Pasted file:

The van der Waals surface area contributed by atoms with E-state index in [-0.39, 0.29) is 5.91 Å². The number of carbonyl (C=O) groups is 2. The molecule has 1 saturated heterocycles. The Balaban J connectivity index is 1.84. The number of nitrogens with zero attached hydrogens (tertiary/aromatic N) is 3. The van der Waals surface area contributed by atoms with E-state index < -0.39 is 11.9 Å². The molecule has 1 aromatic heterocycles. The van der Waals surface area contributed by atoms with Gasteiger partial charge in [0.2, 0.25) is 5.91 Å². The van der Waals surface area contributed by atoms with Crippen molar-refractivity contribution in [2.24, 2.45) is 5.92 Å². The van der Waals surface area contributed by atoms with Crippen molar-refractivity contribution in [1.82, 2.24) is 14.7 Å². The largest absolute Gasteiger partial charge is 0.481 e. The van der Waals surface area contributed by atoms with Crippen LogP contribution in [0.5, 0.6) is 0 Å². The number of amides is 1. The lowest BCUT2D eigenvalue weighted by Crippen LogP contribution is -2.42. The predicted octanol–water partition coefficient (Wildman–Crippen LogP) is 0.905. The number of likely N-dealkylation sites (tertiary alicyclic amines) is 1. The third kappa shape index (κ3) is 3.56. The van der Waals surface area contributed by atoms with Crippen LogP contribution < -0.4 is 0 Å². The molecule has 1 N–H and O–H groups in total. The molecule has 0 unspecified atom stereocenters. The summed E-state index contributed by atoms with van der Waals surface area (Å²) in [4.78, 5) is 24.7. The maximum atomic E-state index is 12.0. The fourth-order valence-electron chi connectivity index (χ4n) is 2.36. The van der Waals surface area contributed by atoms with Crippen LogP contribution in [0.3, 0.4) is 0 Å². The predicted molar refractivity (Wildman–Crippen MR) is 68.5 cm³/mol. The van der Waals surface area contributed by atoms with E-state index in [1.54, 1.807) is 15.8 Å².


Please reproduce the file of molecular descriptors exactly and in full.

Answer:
The van der Waals surface area contributed by atoms with E-state index in [-0.39, 0.29) is 5.91 Å². The number of carbonyl (C=O) groups is 2. The molecule has 1 saturated heterocycles. The Balaban J connectivity index is 1.84. The number of nitrogens with zero attached hydrogens (tertiary/aromatic N) is 3. The van der Waals surface area contributed by atoms with E-state index < -0.39 is 11.9 Å². The molecule has 1 aromatic heterocycles. The van der Waals surface area contributed by atoms with Gasteiger partial charge in [0.2, 0.25) is 5.91 Å². The van der Waals surface area contributed by atoms with Crippen molar-refractivity contribution in [2.24, 2.45) is 5.92 Å². The van der Waals surface area contributed by atoms with Crippen molar-refractivity contribution in [1.82, 2.24) is 14.7 Å². The largest absolute Gasteiger partial charge is 0.481 e. The van der Waals surface area contributed by atoms with Crippen LogP contribution in [0.5, 0.6) is 0 Å². The number of amides is 1. The lowest BCUT2D eigenvalue weighted by Crippen LogP contribution is -2.42. The predicted octanol–water partition coefficient (Wildman–Crippen LogP) is 0.905. The number of likely N-dealkylation sites (tertiary alicyclic amines) is 1. The third kappa shape index (κ3) is 3.56. The van der Waals surface area contributed by atoms with Crippen LogP contribution < -0.4 is 0 Å². The molecule has 1 N–H and O–H groups in total. The molecule has 0 unspecified atom stereocenters. The summed E-state index contributed by atoms with van der Waals surface area (Å²) in [4.78, 5) is 24.7. The maximum atomic E-state index is 12.0. The fourth-order valence-electron chi connectivity index (χ4n) is 2.36. The van der Waals surface area contributed by atoms with Crippen LogP contribution in [0.3, 0.4) is 0 Å². The predicted molar refractivity (Wildman–Crippen MR) is 68.5 cm³/mol. The van der Waals surface area contributed by atoms with E-state index in [1.54, 1.807) is 15.8 Å².